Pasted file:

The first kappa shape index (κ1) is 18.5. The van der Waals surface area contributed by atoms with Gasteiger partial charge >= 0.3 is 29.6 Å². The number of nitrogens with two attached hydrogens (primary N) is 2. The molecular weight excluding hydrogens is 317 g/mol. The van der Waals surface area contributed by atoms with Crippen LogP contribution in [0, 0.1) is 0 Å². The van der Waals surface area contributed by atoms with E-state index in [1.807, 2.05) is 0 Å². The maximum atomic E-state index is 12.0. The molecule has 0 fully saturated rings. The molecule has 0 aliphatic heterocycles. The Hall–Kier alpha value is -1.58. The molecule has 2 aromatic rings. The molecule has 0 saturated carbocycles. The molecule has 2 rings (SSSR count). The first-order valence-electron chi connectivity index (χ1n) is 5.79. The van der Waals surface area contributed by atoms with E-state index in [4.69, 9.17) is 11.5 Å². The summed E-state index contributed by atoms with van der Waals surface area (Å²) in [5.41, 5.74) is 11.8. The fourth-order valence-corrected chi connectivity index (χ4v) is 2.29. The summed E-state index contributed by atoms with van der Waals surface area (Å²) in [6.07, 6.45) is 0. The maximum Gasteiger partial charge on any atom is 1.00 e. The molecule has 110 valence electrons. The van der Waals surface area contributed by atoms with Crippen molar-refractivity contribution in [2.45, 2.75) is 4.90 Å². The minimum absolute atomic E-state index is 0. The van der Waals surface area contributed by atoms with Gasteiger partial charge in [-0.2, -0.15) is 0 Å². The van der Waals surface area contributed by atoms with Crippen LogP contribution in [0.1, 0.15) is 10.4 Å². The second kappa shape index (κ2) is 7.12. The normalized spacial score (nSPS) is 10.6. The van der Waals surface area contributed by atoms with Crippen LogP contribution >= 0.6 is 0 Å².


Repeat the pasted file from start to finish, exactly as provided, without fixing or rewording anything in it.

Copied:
The first kappa shape index (κ1) is 18.5. The van der Waals surface area contributed by atoms with Gasteiger partial charge >= 0.3 is 29.6 Å². The number of nitrogens with two attached hydrogens (primary N) is 2. The molecular weight excluding hydrogens is 317 g/mol. The van der Waals surface area contributed by atoms with Crippen LogP contribution in [0, 0.1) is 0 Å². The van der Waals surface area contributed by atoms with E-state index in [1.807, 2.05) is 0 Å². The maximum atomic E-state index is 12.0. The molecule has 0 fully saturated rings. The molecule has 0 aliphatic heterocycles. The Hall–Kier alpha value is -1.58. The molecule has 2 aromatic rings. The molecule has 0 saturated carbocycles. The molecule has 2 rings (SSSR count). The first-order valence-electron chi connectivity index (χ1n) is 5.79. The van der Waals surface area contributed by atoms with E-state index in [4.69, 9.17) is 11.5 Å². The summed E-state index contributed by atoms with van der Waals surface area (Å²) in [5.41, 5.74) is 11.8. The fourth-order valence-corrected chi connectivity index (χ4v) is 2.29. The summed E-state index contributed by atoms with van der Waals surface area (Å²) in [6.07, 6.45) is 0. The maximum Gasteiger partial charge on any atom is 1.00 e. The molecule has 110 valence electrons. The van der Waals surface area contributed by atoms with Crippen molar-refractivity contribution in [2.45, 2.75) is 4.90 Å². The minimum absolute atomic E-state index is 0. The van der Waals surface area contributed by atoms with Gasteiger partial charge in [-0.2, -0.15) is 0 Å². The van der Waals surface area contributed by atoms with Crippen LogP contribution in [0.1, 0.15) is 10.4 Å². The second kappa shape index (κ2) is 7.12. The normalized spacial score (nSPS) is 10.6. The van der Waals surface area contributed by atoms with Crippen LogP contribution >= 0.6 is 0 Å².